Political Organizations Active During The War

Political Organizations Active During The War

NKVD

1934 – 1945

peoplesunionofyoville.org

The People’s Commissariat of Internal Affairs was a branch of The Soviet Government, responsible for what we now call homeland security. Formed in 1934, The NKVD is commonly referred to as Stalin’s secret police department. Though they had officers embedded in most government organizations, there were also many public NKVD officials who worked cases openly, like a traditional police department only with very little oversight or regulations. The NKVD ran the gulag system (forced labour camps), conducted political executions in The Soviet Union, and conducted domestic intelligence work to locate perceived enemies of the USSR. The organization is closely associated with political oppression. In 1945 it was reorganized into the MVD and became the KGB in 1954.

1943 – 1946

Clanbase.ggl.com

SMERSH was the military counter intelligence branch of The Red Army from 1943-1946. SMERSH or “Death to Spies” was created to investigate and then eliminate Anti Soviet elements in armed forces. Operatives were often embedded in Red Army units. Where the NKGB (The People’s Commissariat of State Security) was tasked with international espionage and worked outside of the army, SMERSH had a domestic focus and was mostly contained to the military. It would investigate personnel and vet POWs, locate deserters, and run counter espionage operations. Like the NKVD, SMERSH developed a reputation for brutal tactics. SMERSH operated in parallel to the Red Army but outside its chain of command, led by Viktor Abakumov who reported directly to Stalin. In this way, SMERSH became a means to enforce Stalinist policies under the pretense of security.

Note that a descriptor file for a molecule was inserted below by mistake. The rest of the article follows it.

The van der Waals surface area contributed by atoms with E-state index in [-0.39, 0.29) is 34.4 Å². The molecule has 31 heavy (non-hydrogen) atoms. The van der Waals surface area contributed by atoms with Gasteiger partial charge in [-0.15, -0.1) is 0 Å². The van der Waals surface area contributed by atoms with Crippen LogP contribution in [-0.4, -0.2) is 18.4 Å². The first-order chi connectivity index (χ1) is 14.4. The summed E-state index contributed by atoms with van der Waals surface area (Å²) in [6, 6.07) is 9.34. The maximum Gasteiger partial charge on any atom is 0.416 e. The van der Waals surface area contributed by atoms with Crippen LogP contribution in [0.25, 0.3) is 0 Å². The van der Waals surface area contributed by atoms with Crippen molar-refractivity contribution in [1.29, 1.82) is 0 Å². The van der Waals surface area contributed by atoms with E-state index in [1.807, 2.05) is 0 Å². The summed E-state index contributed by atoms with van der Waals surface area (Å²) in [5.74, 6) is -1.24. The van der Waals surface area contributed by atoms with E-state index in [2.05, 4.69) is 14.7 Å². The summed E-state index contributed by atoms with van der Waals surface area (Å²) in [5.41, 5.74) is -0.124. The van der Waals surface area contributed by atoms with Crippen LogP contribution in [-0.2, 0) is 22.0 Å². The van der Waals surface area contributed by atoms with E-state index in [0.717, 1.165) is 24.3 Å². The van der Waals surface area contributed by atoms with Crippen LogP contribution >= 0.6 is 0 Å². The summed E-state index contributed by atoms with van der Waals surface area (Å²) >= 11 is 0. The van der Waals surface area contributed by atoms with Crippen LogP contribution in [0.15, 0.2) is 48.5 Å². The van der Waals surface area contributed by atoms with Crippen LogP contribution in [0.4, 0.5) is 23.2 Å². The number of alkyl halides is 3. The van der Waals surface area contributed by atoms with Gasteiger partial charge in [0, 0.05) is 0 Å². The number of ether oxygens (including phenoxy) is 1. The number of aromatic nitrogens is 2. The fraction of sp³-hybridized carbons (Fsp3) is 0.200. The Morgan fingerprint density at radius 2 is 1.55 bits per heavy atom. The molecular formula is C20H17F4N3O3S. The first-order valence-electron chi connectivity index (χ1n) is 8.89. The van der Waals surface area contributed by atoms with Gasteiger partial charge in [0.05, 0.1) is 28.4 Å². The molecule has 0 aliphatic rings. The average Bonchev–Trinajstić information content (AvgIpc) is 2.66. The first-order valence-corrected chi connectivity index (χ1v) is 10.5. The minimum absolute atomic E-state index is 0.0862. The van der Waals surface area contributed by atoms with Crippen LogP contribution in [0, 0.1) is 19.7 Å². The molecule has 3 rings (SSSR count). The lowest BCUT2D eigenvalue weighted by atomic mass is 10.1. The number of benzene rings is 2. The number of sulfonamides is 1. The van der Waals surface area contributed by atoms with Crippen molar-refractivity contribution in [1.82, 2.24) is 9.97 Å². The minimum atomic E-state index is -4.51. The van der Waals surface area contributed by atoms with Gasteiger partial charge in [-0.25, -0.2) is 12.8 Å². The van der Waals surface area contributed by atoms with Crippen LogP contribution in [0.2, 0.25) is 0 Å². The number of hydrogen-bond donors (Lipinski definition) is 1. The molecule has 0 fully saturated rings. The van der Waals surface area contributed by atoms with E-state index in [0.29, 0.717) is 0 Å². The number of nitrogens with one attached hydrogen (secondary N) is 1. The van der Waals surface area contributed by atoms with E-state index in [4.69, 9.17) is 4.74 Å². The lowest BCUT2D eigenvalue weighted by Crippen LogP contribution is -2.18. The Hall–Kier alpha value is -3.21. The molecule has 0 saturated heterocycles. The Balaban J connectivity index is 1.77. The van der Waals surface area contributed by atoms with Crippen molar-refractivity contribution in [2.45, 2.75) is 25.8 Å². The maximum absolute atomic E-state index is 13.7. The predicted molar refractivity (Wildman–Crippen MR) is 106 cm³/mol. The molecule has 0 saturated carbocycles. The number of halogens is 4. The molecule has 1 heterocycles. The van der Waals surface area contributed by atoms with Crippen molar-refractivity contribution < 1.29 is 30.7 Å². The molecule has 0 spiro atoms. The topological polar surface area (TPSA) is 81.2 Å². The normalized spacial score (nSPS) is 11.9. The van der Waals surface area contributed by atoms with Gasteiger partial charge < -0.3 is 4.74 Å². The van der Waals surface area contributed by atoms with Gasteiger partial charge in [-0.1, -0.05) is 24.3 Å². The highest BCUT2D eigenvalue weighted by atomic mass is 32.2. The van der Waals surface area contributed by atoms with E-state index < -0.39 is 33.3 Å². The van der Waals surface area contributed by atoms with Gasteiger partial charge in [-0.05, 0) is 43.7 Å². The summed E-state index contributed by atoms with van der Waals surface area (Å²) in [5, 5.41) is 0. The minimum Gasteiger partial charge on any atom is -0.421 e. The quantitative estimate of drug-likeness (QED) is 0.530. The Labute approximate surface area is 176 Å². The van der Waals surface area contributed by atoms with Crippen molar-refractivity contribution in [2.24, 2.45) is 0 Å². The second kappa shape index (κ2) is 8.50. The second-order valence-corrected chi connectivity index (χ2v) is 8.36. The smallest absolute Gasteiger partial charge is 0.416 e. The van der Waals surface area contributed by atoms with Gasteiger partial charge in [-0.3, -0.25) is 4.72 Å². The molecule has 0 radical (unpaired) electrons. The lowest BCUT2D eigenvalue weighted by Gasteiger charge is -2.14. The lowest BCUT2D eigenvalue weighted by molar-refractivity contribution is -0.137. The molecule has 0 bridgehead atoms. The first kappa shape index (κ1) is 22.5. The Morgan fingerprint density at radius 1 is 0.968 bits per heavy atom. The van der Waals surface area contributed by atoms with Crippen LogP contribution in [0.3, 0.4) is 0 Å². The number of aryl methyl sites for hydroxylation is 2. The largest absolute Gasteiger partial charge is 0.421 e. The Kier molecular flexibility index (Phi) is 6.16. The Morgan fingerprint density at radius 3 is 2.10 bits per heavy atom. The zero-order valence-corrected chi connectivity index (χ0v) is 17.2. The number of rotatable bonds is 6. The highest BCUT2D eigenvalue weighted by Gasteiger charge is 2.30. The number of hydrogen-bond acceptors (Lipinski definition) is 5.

While most counterintelligence organizations tended to focus on enemy conspirators, SMERSH’s targets were often motivated by domestic political concerns. SMERSH would accuse Red Army personnel of being Nazi sympathizers as a means of justifying their removal from duty or even murder. Vadim J Birnstein, one of the few scholars to have access to declassified documents in the 1990s, estimates SMERSH affected the lives of millions of people. SMERSH engaged in torture, intelligence gathering and sanctioned killings. In the middle of the deadliest war in Soviet history, SMERSH became another threat to most Red Army soldiers.